From the Morning Memo:

The  Prevention of Emotional Neglect and Childhood Endangerment (P.E.N.C.E.) conversion therapy ban isn’t the only bill being held up in the Erie County Legislature’s Government Affairs Committee. When the committee met Thursday, a resolution introduced by Republican Ted Morton, in opposition of sanctuary policies, wasn’t on the agenda either.

“Both of them deal with situations that I don’t think are a huge pressing problem in Erie County,” committee chairman Kevin Hardwick, R, said.

A sanctuary community is a broad term for areas where, in general, law enforcement doesn’t cooperate with federal immigration rules. The concept garnered increased attention during the presidential election.

President-elect Donald Trump has threatened to cut off funding to cities that promote the policy. In introducing his resolution, Morton said the policy often threatens public safety.

“This resolution essentially works to ensure that we stay in compliance with federal law and not stand in the way of our federal immigration enforcement agencies,” he said.

Hardwick said, unless there’s an unforeseen reason the committee would need to address the bill, it will remain tabled and will expire without action after a year. He believes Morton got his point across through media coverage.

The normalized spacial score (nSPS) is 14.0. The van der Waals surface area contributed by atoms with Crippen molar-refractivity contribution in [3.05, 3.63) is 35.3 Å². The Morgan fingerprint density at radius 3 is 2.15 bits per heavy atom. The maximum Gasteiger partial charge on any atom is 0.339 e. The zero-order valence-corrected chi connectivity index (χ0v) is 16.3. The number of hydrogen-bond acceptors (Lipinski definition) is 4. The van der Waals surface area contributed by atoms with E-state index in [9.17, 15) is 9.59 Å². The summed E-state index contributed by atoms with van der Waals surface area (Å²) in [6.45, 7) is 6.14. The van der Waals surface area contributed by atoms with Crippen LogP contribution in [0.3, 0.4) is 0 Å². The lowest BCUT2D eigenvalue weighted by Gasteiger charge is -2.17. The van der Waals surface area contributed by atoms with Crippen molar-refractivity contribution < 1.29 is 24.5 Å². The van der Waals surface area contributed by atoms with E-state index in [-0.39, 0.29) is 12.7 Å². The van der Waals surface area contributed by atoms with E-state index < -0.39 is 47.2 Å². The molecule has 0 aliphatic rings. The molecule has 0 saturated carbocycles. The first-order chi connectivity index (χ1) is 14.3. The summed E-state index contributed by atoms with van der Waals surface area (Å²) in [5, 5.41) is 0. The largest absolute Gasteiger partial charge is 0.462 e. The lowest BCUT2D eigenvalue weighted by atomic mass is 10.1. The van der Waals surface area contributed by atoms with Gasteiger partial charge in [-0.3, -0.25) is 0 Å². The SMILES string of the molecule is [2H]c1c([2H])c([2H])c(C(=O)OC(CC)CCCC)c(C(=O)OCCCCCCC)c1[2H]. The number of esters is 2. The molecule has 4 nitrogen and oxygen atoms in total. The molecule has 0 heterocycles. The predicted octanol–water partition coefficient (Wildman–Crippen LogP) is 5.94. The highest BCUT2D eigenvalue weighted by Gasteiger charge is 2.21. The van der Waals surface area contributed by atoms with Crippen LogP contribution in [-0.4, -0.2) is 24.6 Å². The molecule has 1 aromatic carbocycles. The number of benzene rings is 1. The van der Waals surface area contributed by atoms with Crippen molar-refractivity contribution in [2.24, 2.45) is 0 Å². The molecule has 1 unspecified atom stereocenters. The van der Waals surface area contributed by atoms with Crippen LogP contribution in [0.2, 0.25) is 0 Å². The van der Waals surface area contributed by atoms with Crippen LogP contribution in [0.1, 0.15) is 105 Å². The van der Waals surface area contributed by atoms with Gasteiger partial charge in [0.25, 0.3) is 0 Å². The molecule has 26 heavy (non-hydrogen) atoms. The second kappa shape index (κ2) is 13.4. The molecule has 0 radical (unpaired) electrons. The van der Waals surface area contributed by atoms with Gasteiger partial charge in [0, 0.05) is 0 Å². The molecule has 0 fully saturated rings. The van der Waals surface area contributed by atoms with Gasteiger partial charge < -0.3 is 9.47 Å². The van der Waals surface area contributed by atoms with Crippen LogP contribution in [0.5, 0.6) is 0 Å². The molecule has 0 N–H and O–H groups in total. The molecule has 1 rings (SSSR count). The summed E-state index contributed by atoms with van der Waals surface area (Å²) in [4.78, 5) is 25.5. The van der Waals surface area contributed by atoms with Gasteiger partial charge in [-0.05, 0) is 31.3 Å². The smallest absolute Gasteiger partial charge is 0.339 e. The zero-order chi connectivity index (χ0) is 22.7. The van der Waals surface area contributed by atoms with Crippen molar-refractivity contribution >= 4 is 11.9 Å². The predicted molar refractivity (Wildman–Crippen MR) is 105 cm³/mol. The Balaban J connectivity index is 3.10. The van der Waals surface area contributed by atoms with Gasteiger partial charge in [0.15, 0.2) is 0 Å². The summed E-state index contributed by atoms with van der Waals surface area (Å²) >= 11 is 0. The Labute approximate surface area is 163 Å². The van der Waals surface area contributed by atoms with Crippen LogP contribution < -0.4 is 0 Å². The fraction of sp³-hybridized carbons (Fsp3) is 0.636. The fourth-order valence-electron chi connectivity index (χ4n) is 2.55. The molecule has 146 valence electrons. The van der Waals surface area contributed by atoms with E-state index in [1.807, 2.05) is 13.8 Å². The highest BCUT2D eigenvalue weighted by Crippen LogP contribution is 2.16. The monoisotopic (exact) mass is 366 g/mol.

Democrat Pat Burke was less diplomatic.

“It’s awful. Everybody knows it’s awful. He used statistics cited from the Center for Immigration Studies, which was founded and funded by a white supremacist. It’s a disgrace, and it has no business in this body,” he said.

Burke, the author of the much-covered P.E.N.C.E. bill, said his bill and Morton’s shouldn’t even be mentioned in the same conversation. He said while his proposed conversion therapy ban would have a very specific impact, the sanctuary policy resolution does nothing.

“Sanctuary cities are pronouncements from elected officials who are encouraging their law enforcement not to follow through on certain rules, but it’s not set policy. So you can’t have an anti-policy of a policy that doesn’t exist,” he said. “Also it’s a resolution so it’s not binding. It literally makes no sense at all.”

Morton did not attend Thursday’s committee meeting.